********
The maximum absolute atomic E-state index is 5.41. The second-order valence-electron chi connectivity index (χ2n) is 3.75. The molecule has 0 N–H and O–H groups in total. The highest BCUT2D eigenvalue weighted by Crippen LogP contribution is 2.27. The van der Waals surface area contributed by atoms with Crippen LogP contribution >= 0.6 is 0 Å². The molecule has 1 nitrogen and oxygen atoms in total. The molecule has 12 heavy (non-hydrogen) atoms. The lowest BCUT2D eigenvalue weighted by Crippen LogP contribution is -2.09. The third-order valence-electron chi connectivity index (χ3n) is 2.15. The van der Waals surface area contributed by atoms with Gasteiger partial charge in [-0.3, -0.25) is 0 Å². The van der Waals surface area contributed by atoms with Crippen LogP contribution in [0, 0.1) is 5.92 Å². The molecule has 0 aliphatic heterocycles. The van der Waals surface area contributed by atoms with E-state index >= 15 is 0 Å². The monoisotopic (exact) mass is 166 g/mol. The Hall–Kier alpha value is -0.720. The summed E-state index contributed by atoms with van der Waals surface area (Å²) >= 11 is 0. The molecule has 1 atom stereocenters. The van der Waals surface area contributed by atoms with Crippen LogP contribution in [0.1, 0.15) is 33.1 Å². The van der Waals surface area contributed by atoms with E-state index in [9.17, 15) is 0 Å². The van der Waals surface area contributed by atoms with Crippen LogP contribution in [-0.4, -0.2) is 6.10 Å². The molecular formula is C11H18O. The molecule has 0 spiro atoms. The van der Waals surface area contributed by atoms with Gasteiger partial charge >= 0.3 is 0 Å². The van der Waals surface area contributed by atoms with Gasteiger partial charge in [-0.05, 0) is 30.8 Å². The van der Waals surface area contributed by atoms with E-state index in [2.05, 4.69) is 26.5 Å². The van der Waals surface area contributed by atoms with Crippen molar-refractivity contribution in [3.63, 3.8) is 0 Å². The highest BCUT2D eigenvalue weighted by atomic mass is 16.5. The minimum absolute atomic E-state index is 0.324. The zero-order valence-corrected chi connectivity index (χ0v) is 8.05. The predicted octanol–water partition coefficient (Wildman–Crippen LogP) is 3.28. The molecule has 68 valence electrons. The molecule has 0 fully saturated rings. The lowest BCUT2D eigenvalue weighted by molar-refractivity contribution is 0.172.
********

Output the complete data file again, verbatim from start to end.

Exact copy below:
The maximum absolute atomic E-state index is 5.41. The second-order valence-electron chi connectivity index (χ2n) is 3.75. The molecule has 0 N–H and O–H groups in total. The highest BCUT2D eigenvalue weighted by Crippen LogP contribution is 2.27. The van der Waals surface area contributed by atoms with Crippen LogP contribution >= 0.6 is 0 Å². The molecule has 1 nitrogen and oxygen atoms in total. The molecule has 12 heavy (non-hydrogen) atoms. The lowest BCUT2D eigenvalue weighted by Crippen LogP contribution is -2.09. The third-order valence-electron chi connectivity index (χ3n) is 2.15. The van der Waals surface area contributed by atoms with Gasteiger partial charge in [-0.3, -0.25) is 0 Å². The van der Waals surface area contributed by atoms with Crippen LogP contribution in [0, 0.1) is 5.92 Å². The molecule has 0 aliphatic heterocycles. The van der Waals surface area contributed by atoms with E-state index >= 15 is 0 Å². The monoisotopic (exact) mass is 166 g/mol. The Hall–Kier alpha value is -0.720. The summed E-state index contributed by atoms with van der Waals surface area (Å²) >= 11 is 0. The molecule has 1 atom stereocenters. The van der Waals surface area contributed by atoms with Crippen LogP contribution in [0.1, 0.15) is 33.1 Å². The van der Waals surface area contributed by atoms with E-state index in [9.17, 15) is 0 Å². The van der Waals surface area contributed by atoms with Crippen LogP contribution in [-0.4, -0.2) is 6.10 Å². The molecular formula is C11H18O. The molecule has 0 spiro atoms. The van der Waals surface area contributed by atoms with Gasteiger partial charge >= 0.3 is 0 Å². The van der Waals surface area contributed by atoms with Gasteiger partial charge in [-0.05, 0) is 30.8 Å². The van der Waals surface area contributed by atoms with E-state index in [2.05, 4.69) is 26.5 Å². The van der Waals surface area contributed by atoms with Crippen molar-refractivity contribution in [3.63, 3.8) is 0 Å². The highest BCUT2D eigenvalue weighted by atomic mass is 16.5. The minimum absolute atomic E-state index is 0.324. The zero-order valence-corrected chi connectivity index (χ0v) is 8.05. The predicted octanol–water partition coefficient (Wildman–Crippen LogP) is 3.28. The molecule has 68 valence electrons. The molecule has 0 fully saturated rings. The lowest BCUT2D eigenvalue weighted by molar-refractivity contribution is 0.172.